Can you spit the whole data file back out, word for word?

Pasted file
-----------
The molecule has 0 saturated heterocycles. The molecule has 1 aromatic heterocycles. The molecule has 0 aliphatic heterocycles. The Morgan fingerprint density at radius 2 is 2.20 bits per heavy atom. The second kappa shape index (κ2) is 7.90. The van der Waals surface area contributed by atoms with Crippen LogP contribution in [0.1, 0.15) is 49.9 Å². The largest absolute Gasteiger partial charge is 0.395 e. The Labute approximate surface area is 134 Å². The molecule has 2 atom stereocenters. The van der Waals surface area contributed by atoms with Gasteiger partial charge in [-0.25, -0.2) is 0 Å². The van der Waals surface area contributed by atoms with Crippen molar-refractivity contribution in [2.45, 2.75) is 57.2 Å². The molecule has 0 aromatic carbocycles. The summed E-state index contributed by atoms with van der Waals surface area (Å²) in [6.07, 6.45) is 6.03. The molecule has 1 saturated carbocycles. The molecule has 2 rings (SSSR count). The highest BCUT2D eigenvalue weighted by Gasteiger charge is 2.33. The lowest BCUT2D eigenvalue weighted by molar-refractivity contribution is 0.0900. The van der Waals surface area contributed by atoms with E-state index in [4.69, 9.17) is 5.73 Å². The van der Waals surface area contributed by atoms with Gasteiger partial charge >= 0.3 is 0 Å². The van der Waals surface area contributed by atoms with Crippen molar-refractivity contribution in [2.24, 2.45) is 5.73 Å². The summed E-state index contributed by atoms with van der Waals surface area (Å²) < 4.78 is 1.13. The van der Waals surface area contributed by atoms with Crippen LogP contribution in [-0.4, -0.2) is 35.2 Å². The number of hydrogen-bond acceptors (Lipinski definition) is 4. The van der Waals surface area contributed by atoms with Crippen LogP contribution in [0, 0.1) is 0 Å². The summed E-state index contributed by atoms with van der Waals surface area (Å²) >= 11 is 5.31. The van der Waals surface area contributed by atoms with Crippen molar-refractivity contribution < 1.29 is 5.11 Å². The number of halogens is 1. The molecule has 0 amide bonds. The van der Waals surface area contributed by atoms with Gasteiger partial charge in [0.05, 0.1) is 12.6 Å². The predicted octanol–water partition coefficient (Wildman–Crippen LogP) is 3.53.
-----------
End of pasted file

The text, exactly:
The molecule has 0 saturated heterocycles. The molecule has 1 aromatic heterocycles. The molecule has 0 aliphatic heterocycles. The Morgan fingerprint density at radius 2 is 2.20 bits per heavy atom. The second kappa shape index (κ2) is 7.90. The van der Waals surface area contributed by atoms with Crippen LogP contribution in [0.1, 0.15) is 49.9 Å². The largest absolute Gasteiger partial charge is 0.395 e. The Labute approximate surface area is 134 Å². The molecule has 2 atom stereocenters. The van der Waals surface area contributed by atoms with Gasteiger partial charge in [-0.25, -0.2) is 0 Å². The van der Waals surface area contributed by atoms with Crippen molar-refractivity contribution in [2.45, 2.75) is 57.2 Å². The molecule has 0 aromatic carbocycles. The summed E-state index contributed by atoms with van der Waals surface area (Å²) in [6.07, 6.45) is 6.03. The molecule has 1 saturated carbocycles. The molecule has 2 rings (SSSR count). The highest BCUT2D eigenvalue weighted by Gasteiger charge is 2.33. The lowest BCUT2D eigenvalue weighted by molar-refractivity contribution is 0.0900. The van der Waals surface area contributed by atoms with E-state index in [4.69, 9.17) is 5.73 Å². The van der Waals surface area contributed by atoms with Gasteiger partial charge >= 0.3 is 0 Å². The van der Waals surface area contributed by atoms with Crippen molar-refractivity contribution in [2.24, 2.45) is 5.73 Å². The summed E-state index contributed by atoms with van der Waals surface area (Å²) < 4.78 is 1.13. The van der Waals surface area contributed by atoms with Crippen LogP contribution in [-0.4, -0.2) is 35.2 Å². The number of hydrogen-bond acceptors (Lipinski definition) is 4. The van der Waals surface area contributed by atoms with Crippen LogP contribution in [0, 0.1) is 0 Å². The summed E-state index contributed by atoms with van der Waals surface area (Å²) >= 11 is 5.31. The van der Waals surface area contributed by atoms with Crippen molar-refractivity contribution < 1.29 is 5.11 Å². The number of halogens is 1. The molecule has 0 amide bonds. The van der Waals surface area contributed by atoms with Gasteiger partial charge in [0.05, 0.1) is 12.6 Å². The predicted octanol–water partition coefficient (Wildman–Crippen LogP) is 3.53.